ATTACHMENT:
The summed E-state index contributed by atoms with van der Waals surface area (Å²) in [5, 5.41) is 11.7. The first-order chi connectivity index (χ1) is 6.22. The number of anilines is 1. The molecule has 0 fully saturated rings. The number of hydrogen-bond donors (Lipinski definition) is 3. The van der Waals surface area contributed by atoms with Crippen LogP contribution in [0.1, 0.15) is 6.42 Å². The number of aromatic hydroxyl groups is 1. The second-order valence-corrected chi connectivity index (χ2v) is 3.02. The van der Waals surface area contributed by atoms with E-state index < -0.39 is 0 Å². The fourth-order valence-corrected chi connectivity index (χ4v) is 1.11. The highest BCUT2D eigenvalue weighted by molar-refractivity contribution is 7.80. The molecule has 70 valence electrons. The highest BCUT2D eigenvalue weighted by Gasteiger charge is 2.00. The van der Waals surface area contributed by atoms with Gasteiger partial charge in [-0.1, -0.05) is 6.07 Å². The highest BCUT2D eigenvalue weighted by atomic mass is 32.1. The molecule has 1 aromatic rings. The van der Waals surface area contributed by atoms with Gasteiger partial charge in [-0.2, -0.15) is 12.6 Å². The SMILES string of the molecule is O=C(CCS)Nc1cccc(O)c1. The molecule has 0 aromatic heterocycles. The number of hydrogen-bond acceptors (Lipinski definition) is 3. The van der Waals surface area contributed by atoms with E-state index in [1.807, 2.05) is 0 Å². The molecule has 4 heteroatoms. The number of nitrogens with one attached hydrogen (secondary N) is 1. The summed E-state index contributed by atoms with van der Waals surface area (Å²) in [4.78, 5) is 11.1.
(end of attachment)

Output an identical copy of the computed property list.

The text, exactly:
The summed E-state index contributed by atoms with van der Waals surface area (Å²) in [5, 5.41) is 11.7. The first-order chi connectivity index (χ1) is 6.22. The number of anilines is 1. The molecule has 0 fully saturated rings. The number of hydrogen-bond donors (Lipinski definition) is 3. The van der Waals surface area contributed by atoms with Crippen LogP contribution in [0.1, 0.15) is 6.42 Å². The number of aromatic hydroxyl groups is 1. The second-order valence-corrected chi connectivity index (χ2v) is 3.02. The van der Waals surface area contributed by atoms with E-state index < -0.39 is 0 Å². The fourth-order valence-corrected chi connectivity index (χ4v) is 1.11. The highest BCUT2D eigenvalue weighted by molar-refractivity contribution is 7.80. The molecule has 70 valence electrons. The highest BCUT2D eigenvalue weighted by Gasteiger charge is 2.00. The van der Waals surface area contributed by atoms with Gasteiger partial charge in [-0.1, -0.05) is 6.07 Å². The highest BCUT2D eigenvalue weighted by atomic mass is 32.1. The molecule has 1 aromatic rings. The van der Waals surface area contributed by atoms with Gasteiger partial charge in [-0.2, -0.15) is 12.6 Å². The SMILES string of the molecule is O=C(CCS)Nc1cccc(O)c1. The molecule has 0 aromatic heterocycles. The number of hydrogen-bond acceptors (Lipinski definition) is 3. The van der Waals surface area contributed by atoms with E-state index in [1.807, 2.05) is 0 Å². The molecule has 4 heteroatoms. The number of nitrogens with one attached hydrogen (secondary N) is 1. The summed E-state index contributed by atoms with van der Waals surface area (Å²) in [4.78, 5) is 11.1.